Mr. Barber has a job that some see as a royal anachronism. He is the queen's swan marker, an official title he has held for 16 years, and his duty is to conduct an annual census of the river's newborn cygnets in service to the crown.
The five-day exercise, known as swan upping, dates back to the medieval era, when a royal edict deemed all the unmarked mute swans in the U.K. property of the monarchy. Today, Queen Elizabeth II maintains the right to claim all the country's mute swans, but she exercises her prerogative only on the Thames, where Mr. Barber monitors the birds alongside the queen's swan warden, Oxford zoology professor Christopher Perrins.
For the first time in her 57-year reign, the queen tended to her flock in person this year, appearing at the Monday launch of this year's swan upping. Mr. Barber rose at 5 that morning and nervously issued directions on the dock.
But at a time when the crown finds itself under fire for spending, curious royal pursuits like swan upping risk ruffling the feathers of British taxpayers. The monarchy cost the British public £41.5 million ($68.5 million) in the past financial year -- and the queen is expected to ask Parliament for a raise. According to annual reports, the royal family spends about £1.7 million each year on ceremonial functions such as swan upping, but the monarchy doesn't publicly itemize expenses.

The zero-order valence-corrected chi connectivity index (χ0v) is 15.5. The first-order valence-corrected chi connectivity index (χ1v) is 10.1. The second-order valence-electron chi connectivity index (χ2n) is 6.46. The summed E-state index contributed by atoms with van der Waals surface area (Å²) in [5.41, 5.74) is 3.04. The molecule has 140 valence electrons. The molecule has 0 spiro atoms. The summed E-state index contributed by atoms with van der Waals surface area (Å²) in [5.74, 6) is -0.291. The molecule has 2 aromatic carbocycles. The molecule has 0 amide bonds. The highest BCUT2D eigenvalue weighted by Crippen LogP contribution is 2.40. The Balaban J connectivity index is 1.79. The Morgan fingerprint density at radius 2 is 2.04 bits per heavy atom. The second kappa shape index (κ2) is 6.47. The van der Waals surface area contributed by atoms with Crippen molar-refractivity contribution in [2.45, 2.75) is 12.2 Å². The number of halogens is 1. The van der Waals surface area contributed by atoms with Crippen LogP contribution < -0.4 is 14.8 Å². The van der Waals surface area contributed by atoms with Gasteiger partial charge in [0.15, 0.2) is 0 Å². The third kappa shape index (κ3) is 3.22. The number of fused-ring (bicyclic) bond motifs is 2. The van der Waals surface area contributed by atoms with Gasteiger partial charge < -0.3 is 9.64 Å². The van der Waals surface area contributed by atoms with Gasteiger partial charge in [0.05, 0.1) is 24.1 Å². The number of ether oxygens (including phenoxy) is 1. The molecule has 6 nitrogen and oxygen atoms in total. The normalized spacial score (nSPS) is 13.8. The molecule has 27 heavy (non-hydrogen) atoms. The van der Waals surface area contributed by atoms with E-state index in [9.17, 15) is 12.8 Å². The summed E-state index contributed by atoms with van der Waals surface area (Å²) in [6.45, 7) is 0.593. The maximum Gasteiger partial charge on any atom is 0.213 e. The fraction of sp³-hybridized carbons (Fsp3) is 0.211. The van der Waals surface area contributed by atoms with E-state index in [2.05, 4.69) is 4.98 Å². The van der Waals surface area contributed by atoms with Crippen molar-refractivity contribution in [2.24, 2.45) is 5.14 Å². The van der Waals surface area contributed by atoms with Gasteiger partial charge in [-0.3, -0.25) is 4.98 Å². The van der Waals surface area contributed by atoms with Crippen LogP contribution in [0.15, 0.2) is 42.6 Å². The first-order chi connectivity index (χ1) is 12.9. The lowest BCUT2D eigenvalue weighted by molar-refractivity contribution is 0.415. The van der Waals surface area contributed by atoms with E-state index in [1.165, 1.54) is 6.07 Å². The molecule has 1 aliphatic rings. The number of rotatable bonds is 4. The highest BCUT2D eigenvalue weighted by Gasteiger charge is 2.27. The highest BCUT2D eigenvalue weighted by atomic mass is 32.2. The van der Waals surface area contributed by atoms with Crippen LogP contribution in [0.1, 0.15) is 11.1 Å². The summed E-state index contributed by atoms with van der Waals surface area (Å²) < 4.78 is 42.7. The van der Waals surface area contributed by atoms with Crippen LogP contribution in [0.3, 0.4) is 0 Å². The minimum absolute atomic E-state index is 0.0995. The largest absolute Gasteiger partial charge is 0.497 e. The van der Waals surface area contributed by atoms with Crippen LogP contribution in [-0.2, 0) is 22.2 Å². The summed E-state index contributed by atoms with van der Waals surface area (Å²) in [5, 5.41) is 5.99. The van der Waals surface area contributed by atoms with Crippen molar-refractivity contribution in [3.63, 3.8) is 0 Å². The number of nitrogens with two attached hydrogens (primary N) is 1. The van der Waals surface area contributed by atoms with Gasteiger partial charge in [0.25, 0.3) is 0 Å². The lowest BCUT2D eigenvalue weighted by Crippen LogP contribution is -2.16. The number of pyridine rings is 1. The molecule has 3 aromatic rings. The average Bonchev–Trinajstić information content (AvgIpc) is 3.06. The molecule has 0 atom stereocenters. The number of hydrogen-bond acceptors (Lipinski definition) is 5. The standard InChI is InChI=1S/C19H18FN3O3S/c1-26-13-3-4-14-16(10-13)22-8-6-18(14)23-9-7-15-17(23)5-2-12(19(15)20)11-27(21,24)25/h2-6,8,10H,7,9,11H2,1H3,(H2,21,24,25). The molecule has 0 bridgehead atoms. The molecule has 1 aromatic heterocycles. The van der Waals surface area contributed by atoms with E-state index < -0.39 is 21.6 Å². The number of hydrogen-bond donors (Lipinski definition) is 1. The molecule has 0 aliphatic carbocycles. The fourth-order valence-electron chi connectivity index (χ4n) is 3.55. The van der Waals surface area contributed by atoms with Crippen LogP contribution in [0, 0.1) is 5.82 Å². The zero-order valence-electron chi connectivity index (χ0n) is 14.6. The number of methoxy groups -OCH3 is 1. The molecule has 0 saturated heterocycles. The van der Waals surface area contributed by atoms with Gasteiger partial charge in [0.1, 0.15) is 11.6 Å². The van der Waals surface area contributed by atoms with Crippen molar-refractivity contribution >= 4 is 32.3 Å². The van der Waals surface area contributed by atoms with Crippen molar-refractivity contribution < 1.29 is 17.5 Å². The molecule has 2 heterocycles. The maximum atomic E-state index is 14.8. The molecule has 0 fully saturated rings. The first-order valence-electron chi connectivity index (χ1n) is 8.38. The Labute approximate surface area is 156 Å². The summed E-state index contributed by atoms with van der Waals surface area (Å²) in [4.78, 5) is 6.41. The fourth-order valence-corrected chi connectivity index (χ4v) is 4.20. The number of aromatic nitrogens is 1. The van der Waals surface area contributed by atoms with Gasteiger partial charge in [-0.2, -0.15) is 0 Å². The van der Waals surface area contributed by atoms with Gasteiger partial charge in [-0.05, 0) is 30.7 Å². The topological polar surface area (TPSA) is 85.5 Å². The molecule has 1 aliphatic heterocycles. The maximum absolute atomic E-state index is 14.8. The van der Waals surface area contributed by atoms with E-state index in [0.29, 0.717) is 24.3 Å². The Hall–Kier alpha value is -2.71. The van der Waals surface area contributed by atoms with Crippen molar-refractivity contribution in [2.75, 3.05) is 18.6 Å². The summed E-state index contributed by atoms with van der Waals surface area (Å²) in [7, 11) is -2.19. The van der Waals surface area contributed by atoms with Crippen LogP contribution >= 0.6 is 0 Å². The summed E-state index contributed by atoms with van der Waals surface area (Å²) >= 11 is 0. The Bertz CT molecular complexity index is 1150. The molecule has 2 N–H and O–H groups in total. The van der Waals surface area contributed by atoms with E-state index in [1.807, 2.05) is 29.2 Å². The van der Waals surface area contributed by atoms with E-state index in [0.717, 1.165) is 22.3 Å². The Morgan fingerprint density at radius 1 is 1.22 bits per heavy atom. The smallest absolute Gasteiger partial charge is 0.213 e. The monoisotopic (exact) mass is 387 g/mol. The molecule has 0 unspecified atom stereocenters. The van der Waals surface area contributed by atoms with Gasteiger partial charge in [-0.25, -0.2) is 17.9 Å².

It isn't Mr. Barber's job that disturbs some Britons, but rather what it and other royal ceremonies like it have come to obscure.
"Swan upping is harmless in itself, but it masks a wider anachronism which is unhealthy and unfair," says Norman Baker, a Liberal-Democrat member of Parliament. Such traditions, he says, make the monarchy seem like a charming and inescapable part of British life, even as the royal family uses millions in taxpayer money without offering detailed disclosure records and travels around the world on the public dime.